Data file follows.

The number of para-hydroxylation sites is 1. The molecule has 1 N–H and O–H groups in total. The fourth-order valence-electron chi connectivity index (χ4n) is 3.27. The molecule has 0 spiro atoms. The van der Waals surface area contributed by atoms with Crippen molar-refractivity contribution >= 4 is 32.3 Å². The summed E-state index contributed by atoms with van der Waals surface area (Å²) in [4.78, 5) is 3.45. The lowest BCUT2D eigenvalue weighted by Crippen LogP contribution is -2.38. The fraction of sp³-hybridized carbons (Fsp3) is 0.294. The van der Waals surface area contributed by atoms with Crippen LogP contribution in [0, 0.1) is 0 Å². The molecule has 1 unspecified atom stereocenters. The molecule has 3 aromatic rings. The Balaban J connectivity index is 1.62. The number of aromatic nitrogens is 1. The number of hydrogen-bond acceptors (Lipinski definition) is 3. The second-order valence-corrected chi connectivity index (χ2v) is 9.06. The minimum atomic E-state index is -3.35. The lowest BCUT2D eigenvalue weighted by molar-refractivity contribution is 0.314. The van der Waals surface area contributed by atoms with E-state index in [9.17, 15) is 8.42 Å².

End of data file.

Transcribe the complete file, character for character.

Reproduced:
The number of para-hydroxylation sites is 1. The molecule has 1 N–H and O–H groups in total. The fourth-order valence-electron chi connectivity index (χ4n) is 3.27. The molecule has 0 spiro atoms. The van der Waals surface area contributed by atoms with Crippen molar-refractivity contribution >= 4 is 32.3 Å². The summed E-state index contributed by atoms with van der Waals surface area (Å²) in [4.78, 5) is 3.45. The lowest BCUT2D eigenvalue weighted by Crippen LogP contribution is -2.38. The fraction of sp³-hybridized carbons (Fsp3) is 0.294. The van der Waals surface area contributed by atoms with Crippen LogP contribution in [0, 0.1) is 0 Å². The molecule has 1 unspecified atom stereocenters. The molecule has 3 aromatic rings. The Balaban J connectivity index is 1.62. The number of aromatic nitrogens is 1. The number of hydrogen-bond acceptors (Lipinski definition) is 3. The second-order valence-corrected chi connectivity index (χ2v) is 9.06. The minimum atomic E-state index is -3.35. The lowest BCUT2D eigenvalue weighted by molar-refractivity contribution is 0.314. The van der Waals surface area contributed by atoms with E-state index in [9.17, 15) is 8.42 Å².